After years of claiming it wasn’t clear whether football was behind an epidemic of degenerative brain disorders in retired athletes, the nation’s most popular sport finally – perhaps historically – came clean this week.
“The answer to that is certainly yes,” Jeff Miller, the NFL’s senior vice president for health and safety policy, told a roundtable on concussions convened by the U.S. House of Representatives’ Committee on Energy and Commerce on Monday.
Yes, chronic traumatic encephalopathy, or CTE, appears to be linked to head injuries in football. And yes, the NFL confirmed later, Miller meant to say that.
Good to know, because the league had long insisted that nobody knew what caused the devastating brain ailment, which has shown up in nearly 100 deceased NFL players’ autopsies.
Research published in the past several years has shown that CTE is rampant in professional football, with incidences far higher than in the general population. And the prevalence extends not just to the pros but also to college and high school football players, and not just to football players, but athletes in all contact sports with a high risk of repeated brain trauma.
Nonetheless, the NFL’s go-to response to CTE news has, until now, echoed the one the tobacco industry used to dredge up when asked whether cigarettes caused lung cancer. Just a couple of months ago, NFL Commissioner Roger Goodell answered a question about kids dying of football injuries, including head injuries, by noting that such deaths were “tragic,” but “there’s risk in sitting on the couch.”
The speculation is that Miller’s response was a calculated legal tactic, designed to fend off future lawsuits by making it impossible for athletes to say the league didn’t warn them about the risk.
To that extent, families should pause for just a moment of gratitude to the medical researchers and gutsy plaintiff’s lawyers who dared question one of the most sacred cows in American culture. Their work hasn’t always been popular, despite its importance not just to professional athletes, but to the millions of children who participate in contact sports in middle school and high school.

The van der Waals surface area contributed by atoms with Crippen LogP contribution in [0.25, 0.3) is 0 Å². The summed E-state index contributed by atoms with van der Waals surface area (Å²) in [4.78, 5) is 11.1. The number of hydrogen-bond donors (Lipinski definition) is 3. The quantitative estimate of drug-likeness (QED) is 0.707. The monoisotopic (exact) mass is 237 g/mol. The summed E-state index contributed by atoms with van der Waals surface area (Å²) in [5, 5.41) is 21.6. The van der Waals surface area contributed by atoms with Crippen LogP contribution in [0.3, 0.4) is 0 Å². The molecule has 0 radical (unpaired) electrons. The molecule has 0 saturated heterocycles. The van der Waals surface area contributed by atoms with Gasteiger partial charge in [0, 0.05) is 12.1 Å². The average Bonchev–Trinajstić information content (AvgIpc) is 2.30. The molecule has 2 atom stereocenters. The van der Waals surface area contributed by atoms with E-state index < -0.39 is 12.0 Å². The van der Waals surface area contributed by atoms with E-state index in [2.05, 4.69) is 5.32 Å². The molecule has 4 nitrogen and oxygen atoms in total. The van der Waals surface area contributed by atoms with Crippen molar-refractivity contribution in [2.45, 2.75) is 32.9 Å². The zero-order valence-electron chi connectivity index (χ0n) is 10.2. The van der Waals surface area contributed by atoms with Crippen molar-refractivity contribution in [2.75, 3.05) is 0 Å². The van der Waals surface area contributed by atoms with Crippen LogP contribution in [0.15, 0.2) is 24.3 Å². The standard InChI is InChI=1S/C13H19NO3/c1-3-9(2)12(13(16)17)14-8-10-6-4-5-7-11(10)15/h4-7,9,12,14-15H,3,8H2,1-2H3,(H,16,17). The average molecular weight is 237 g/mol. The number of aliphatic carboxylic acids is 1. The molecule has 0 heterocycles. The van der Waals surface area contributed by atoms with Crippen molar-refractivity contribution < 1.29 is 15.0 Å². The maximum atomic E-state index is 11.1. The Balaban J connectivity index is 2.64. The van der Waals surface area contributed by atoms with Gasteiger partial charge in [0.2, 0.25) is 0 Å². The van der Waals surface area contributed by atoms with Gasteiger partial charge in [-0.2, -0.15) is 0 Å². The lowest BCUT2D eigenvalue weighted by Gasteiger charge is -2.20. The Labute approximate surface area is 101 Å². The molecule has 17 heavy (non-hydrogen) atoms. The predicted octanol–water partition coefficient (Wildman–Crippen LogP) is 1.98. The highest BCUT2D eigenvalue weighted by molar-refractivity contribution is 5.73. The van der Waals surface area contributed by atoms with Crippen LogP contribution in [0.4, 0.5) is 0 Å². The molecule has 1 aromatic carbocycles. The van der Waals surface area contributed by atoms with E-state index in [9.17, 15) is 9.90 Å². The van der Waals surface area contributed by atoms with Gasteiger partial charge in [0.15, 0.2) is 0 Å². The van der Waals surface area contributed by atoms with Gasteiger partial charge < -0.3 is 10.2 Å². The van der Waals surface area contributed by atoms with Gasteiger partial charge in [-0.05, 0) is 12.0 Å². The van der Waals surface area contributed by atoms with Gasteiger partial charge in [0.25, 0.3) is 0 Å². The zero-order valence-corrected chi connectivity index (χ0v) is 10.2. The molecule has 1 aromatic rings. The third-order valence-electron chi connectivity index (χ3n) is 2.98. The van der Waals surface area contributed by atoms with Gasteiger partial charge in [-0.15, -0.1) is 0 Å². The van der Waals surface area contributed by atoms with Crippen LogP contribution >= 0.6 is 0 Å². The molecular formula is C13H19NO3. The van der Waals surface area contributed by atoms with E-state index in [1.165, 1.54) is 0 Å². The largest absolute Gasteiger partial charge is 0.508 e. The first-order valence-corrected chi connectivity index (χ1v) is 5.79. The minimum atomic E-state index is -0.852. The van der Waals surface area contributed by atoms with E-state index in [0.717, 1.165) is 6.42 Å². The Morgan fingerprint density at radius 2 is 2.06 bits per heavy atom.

The ramifications of the NFL admission shouldn’t just be legal. The league’s influence on youth and collegiate sports can’t be overstated.
California already has passed some of the nation’s most stringent measures to reduce head injuries and concussions in interscholastic football, thanks to a groundbreaking bill pushed in 2014 by Assemblyman Ken Cooley, D-Rancho Cordova.
This week, Cooley told a Sacramento Bee editorial board member that he plans to ask experts at UCLA and the California Interscholastic Federation for an update on what has been learned since new rules on supervision and limits on contact practice time have been enacted.
The state also should look at ways to build on preventive programs in youth sports, and to better staff middle and high school games with health care providers who can recognize and treat brain trauma. Californians also should have a conversation about whether contact sports are even developmentally appropriate for kids younger than high school age; there’s a reason flag football participation is way up.
Sports are a joy, and it may be hard to dial back the ways in which commerce has perverted them into dangerous combat. But talking about it is a step in the right direction.
Yes, there is an obvious link between being violently and repeatedly knocked around and lifelong brain trauma, and encouraging young people to do it for scholarships and entertainment is immoral. No one should be crippled for the sake of a game, whether for money or childhood fun.